Our humanity & God's grace

Just recently, I was reminded of the nature of our humanity in this fallen world and of God's amazing grace. The reminder came seemingly randomly--through a TV show, a movie and a book. I love it when the Holy Spirit speaks in unexpected ways. I hope I was listening well.

Pete Townsend
The TV show that I watched included an interview with rock legend Pete Townsend of The Who, discussing his newly released autobiography, Who I Am. I fought back tears as he recounted a troubled life--rejection by his parents, mistreatment by his mentally ill grandmother, sexual abuse from his grandmother's boyfriends, and other sources of trauma.

Though the resultant anger and sense of alienation drove him to great achievement in music, it left him with a terrible, gnawing pain deep inside his soul--feeling unloved and unlovable. This pain spilled over into his relationships, including a rocky partnership with band mate Roger Daltrey.

Thankfully, after much bitterness and some shared suffering, Pete and Roger reconciled. Despite all the trauma and many self-inflicted wounds, Pete gained a more healthy perspective on life, including a new view toward the people who had abandoned and abused him. He learned that he is loved and lovable, and he learned how to love. He learned something about grace.

The movie that I watched was Music Within, the true story of Richard Pimentel, who as a child was repeatedly rejected by his mentally ill mother. His father then died and he was left with a deep sense of "I am not"--"No one cares"--"I don't matter." Through a series of events over several years (including time as a soldier in Vietnam), and with the help of some close friends (some who were terribly disabled), Richard's perspective about life and about himself changed. He found meaning and love as a passionate spokesman for the disabled. It's an amazing story of the outworking of grace. Here's the movie trailer (click on the picture to play):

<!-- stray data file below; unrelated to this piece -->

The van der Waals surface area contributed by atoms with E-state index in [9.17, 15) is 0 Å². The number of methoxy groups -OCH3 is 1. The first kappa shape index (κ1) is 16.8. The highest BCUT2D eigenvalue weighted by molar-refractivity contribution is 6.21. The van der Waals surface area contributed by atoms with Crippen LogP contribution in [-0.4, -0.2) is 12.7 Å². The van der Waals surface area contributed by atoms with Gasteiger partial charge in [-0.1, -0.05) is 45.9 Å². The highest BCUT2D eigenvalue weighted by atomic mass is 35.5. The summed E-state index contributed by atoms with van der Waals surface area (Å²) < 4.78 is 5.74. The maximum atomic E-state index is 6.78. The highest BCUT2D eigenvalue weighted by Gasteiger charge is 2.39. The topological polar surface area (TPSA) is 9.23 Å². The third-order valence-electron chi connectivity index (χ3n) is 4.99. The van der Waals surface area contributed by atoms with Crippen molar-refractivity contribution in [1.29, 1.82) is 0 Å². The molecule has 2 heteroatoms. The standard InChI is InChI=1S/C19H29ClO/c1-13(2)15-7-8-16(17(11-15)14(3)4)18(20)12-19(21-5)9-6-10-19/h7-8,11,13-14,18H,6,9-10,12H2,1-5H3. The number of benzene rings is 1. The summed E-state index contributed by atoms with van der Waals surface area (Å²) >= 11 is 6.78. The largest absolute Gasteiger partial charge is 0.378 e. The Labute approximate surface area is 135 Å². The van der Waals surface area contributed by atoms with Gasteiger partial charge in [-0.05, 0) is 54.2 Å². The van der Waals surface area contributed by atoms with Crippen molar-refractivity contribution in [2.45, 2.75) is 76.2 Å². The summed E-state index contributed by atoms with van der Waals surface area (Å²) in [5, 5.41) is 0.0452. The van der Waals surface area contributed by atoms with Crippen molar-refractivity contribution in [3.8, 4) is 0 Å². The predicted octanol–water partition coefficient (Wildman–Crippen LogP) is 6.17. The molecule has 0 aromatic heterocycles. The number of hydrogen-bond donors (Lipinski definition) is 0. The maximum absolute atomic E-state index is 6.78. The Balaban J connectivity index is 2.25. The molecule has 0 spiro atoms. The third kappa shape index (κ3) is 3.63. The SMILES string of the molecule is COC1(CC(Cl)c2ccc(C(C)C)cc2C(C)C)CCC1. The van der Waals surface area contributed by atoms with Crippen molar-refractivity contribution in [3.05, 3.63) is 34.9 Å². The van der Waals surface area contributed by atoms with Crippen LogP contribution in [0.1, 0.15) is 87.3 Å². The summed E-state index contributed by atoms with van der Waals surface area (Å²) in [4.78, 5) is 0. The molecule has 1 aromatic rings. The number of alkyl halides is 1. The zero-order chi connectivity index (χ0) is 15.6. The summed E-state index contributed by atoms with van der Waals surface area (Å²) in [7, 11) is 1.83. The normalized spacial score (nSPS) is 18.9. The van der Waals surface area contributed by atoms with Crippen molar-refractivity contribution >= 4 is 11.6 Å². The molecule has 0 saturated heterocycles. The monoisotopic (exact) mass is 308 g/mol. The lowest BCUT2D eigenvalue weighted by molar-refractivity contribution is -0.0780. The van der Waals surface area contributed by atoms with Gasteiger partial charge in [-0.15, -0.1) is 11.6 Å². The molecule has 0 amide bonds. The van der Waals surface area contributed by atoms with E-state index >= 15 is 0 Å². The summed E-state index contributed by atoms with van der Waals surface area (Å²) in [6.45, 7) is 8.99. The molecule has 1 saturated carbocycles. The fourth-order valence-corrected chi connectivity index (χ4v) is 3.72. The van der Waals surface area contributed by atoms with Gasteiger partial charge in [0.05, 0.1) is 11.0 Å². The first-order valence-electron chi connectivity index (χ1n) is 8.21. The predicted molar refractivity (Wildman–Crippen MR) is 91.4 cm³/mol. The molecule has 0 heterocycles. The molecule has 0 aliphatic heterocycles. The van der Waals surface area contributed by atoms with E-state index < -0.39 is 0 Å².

The book that I began reading is The Shack Revisited: There is more going on here than you ever dared to dream, in which Trinitarian theologian Baxter Kruger explores the theology that undergirds the best-selling book, The Shack by Wm. Paul Young. As Baxter explains, The Shack brilliantly and poignantly illustrates, through the experience of a man named Mack, the human condition (alienation from God and from one another) and the healing grace of our triune God who enters that alienation with us, embraces us in our sin and pain, and leads us out into his own triune communion of love.

I don't know what Pete and Richard believe about God, but I see in their stories clear evidence of God's redeeming grace at work. If they haven't already, I hope that they will come to know the God portrayed in The Shack--the Triune God revealed in Jesus--the God who has been journeying with them all of their lives, including in the times they felt most abandoned and rejected. It is this God that Mack came to know, and through his grace was delivered and transformed.

All of us--believers and non-believers alike--battle with alienation (the Bible refers to it as sin) and the pain it brings to us and to others around us. How sad that some preach a God who would add to that pain rather than work to relieve it! How sad that some preach a God who is separate from and rejecting of sinners rather than being the friend of sinners that God is shown to be in Jesus.

Truly, God--Father, Son and Spirit--is with us and for us! He loves and accepts all--unconditionally. It is his passionate desire that all come to know him, and in knowing him to trust him, and in trusting him to enter into the fullness of his triune love and life. That is grace. That is our triune God.